A Post and Courier editorial in February highlighted Republicans’ cynicism on this issue, pointing out that “Most S.C. legislators know the claims that having more armed citizens makes us all safer are at best wishful thinking, at worst dangerously wrong.” The editorial added that laws like H.3094 are moving forward despite opposition from “concealed weapons permit holders, doctors and police officials who warned that it would encourage aggression and assist in intimidation efforts and make it nearly impossible for police to tell the good guys from the bad guys.” With Greenville increasingly known as a tourism destination, do we want the lasting image that visitors take away from our city to be one in which our sidewalks are filled with openly armed citizens? Really?
The challenge: With House passage very likely, focus on contacting your State Senator (click here if you need to find out who they are and get contact information) and immediately make your opposition to this bill heard. Most likely you will speak to an aide. Make sure they take your name and address. Also get their name. Ask them if they are getting a lot of calls on the issue. They may or may not tell you. For your convenience, we’ve included suggested talking points to use in your conversations.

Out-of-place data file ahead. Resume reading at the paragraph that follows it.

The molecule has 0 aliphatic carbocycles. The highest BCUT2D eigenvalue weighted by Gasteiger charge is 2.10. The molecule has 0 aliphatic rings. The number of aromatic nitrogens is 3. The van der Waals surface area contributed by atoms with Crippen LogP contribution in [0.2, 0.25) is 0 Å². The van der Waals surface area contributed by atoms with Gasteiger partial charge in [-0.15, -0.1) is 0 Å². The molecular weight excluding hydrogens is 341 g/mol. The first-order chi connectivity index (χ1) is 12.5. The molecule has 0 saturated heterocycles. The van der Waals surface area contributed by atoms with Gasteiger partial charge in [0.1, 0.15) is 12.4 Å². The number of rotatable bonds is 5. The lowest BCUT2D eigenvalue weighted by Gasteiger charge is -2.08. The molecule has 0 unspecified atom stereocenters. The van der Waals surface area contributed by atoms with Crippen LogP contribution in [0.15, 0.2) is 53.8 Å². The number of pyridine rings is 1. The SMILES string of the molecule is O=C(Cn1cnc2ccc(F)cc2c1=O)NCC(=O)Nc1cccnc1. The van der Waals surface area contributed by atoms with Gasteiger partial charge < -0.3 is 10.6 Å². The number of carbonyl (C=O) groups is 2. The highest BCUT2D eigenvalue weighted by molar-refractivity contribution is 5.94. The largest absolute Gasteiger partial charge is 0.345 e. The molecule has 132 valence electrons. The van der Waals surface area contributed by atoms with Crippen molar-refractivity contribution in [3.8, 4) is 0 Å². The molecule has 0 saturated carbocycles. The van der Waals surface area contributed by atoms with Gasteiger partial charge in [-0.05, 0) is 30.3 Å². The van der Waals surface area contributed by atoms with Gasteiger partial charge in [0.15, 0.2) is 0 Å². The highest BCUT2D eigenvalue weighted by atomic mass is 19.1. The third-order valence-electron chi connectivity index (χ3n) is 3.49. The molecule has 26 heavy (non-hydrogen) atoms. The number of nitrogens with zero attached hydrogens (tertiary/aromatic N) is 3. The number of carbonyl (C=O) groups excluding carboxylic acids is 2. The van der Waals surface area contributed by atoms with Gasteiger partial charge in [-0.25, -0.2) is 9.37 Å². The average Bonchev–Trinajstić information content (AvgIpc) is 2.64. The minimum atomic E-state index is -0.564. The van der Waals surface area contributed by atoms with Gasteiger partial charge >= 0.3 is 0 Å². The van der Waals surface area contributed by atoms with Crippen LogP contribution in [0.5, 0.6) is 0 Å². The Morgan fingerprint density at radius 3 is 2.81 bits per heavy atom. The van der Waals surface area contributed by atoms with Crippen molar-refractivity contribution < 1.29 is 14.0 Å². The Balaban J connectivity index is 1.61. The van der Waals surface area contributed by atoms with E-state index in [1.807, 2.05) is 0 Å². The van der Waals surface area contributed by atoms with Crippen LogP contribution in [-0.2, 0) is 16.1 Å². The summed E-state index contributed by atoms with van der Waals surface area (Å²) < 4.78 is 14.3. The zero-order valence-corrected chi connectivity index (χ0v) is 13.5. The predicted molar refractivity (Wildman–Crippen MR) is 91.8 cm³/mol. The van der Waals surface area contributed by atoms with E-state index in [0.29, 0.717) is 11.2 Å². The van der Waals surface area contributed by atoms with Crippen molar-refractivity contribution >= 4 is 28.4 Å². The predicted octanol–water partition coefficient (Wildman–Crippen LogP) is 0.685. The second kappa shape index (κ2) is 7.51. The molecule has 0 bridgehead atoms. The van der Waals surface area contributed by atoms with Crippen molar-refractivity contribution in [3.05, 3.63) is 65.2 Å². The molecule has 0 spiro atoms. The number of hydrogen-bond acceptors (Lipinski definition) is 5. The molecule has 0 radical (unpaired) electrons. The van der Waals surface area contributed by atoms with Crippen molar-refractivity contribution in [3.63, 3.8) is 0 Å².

We’re borrowing from Moms Demand Action:
- I’m asking you to oppose legislation that would allow “open carry” of guns in our state. Gun violence prevention is more important than ever as the last year has seen increased gun sales and increases in the risk of suicide, domestic violence, and city gun violence.
- Open carry is a dangerous policy exploited by white supremacists and extremists, like the violent insurrectionists who stormed the U.S. Capitol, to intimidate their opponents. In fact, research shows that extreme-right activists have been using guns as tools of violence in increasingly brazen ways.
- Research shows that open carry makes us less safe: Visible guns have been found to make people more aggressive, making it more likely that disagreements will turn into violent conflicts.
- The more irresponsible version of the bill – permitless carry – would strip the state of essential permitting and training standards for carrying concealed guns in public. It would allow people to carry loaded handguns in public without a background check or any safety training, dismantling South Carolina’s culture of responsible gun ownership.
- Permitless carry would also allow people with dangerous histories – including extremists and white supremacists with criminal histories – to evade background check requirements and safeguards to responsible gun ownership.
Tell us how you did: On Facebook, Twitter or Instagram, post a comment on your experience with the hashtag #AdvocacyChallenge-OpenCarry. If you had a particularly good response, you may want to share your specific “ask” or how you approached the call. We may highlight some on social media and use the experiences to encourage others to engage in a more personal and effective way with our elected officials.